This week, New York became the latest city to grant voting rights to non-residents – a move that could give voting rights to 800,000 non-citizens in city elections. There are roughly a dozen such cities granting voting rights across the country but there are major questions over the legality of this measure in New York.
The purpose of these laws is to enfranchise non-citizens who pay taxes and are part of these communities. The New York law only extends to permanent residents. Critics argue that it is part of a trend toward erasing the distinctions between citizens and non-citizens.
The law, however, faces a credible challenge in the absence of action from the state legislature in Albany.
The first stumbling block is the state constitution itself. N.Y. Const. art. II, § 1 provides that “Every citizen shall be entitled to vote at every election for all officers elected by the people and upon all questions submitted to the vote of the people provided that such citizen is eighteen years of age or over and shall have been a resident of this state, and of the county, city, or village for thirty days next preceding an election.”
Proponents would have to establish that non-citizens can be treated as citizens “entitled to vote at every election.” It is possible that a court could interpret the language broadly in a non-exclusionary way. Proponents note that noncitizens have previously voted in some New York city elections.
The second barrier is the New York state election law, which limits the franchise “in any election” to US citizens:
No person shall be qualified to register for and vote at any election unless he is a citizen of the United States and is or will be, on the day of such election, eighteen years of age or over, and a resident of this state and of the county, city or village for a minimum of thirty days next preceding such election.
However, there is a savings clause that says that if a conflict exists between state election law and “any other law,” the latter prevails absent a specific prohibition in the election law. The New York City law could be argued as such “other law” that prevails in a conflict.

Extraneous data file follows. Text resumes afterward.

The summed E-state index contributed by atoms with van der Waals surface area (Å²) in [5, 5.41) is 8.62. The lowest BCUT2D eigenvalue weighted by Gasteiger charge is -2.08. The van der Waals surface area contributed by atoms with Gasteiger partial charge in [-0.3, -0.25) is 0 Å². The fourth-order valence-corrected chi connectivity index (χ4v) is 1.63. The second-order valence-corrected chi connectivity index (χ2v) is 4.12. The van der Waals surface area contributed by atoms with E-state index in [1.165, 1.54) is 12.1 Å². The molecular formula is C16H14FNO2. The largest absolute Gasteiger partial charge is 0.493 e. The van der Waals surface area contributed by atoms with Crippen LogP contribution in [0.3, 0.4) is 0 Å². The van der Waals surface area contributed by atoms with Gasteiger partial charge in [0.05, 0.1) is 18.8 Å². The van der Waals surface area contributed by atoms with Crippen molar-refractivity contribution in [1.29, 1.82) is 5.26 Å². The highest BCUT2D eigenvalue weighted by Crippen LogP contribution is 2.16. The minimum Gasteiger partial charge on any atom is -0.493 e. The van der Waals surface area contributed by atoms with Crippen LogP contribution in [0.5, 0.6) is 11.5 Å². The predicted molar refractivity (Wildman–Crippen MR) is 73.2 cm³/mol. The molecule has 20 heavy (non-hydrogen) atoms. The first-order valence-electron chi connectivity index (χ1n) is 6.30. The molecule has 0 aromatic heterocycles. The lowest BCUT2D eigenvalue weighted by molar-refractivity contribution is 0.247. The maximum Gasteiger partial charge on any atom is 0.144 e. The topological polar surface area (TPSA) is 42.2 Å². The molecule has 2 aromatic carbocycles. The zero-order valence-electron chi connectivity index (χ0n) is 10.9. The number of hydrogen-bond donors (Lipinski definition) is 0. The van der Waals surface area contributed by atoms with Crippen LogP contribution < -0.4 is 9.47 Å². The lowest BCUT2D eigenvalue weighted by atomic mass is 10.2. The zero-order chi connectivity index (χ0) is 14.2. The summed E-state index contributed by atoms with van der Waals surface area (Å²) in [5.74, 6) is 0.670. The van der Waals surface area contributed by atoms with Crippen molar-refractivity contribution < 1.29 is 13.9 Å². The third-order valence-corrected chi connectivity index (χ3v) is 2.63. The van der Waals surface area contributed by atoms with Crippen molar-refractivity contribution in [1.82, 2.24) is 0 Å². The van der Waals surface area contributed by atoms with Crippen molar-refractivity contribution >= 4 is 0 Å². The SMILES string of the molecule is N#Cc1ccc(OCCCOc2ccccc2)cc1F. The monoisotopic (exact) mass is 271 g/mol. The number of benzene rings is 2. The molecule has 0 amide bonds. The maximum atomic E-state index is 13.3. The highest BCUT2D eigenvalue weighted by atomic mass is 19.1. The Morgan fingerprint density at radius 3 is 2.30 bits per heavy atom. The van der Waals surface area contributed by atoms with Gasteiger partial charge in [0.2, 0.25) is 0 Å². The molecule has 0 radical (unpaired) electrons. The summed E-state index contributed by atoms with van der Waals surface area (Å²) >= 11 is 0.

Finally, there is Section 23(2)(e) of New York’s Municipal Home Rule Law, along with § 38 of New York City’s charter, which provides that a local law shall be subject to mandatory referendum if it “[a]bolishes an elective office, or changes the method of … electing … an elective officer, or changes the term of an elective office, or reduces the salary of an elective officer during his term of office.” This is a measure coming from the City Council itself, not a referendum.
It is clear that the law will be challenged and there are credible claims to be made in court. Even Mayor de Blasio has expressed doubts over the legality of the law. What is clear is that various Democratic cities are moving to adopt similar laws, though much will depend on their state constitutions and laws. In New York, the Constitution raised a challenging interpretive task as does the Home Rule law. In the end, this would seem a matter for the state legislature to resolve. The addition of 800,000 votes in New York City alone is a major shift in the voting population. The resulting policy changes impact that whole state and obviously citizens travel and change residences between these cities. It is a matter that should be addressed by the whole state on the whether voting should remain a right exclusive to citizens.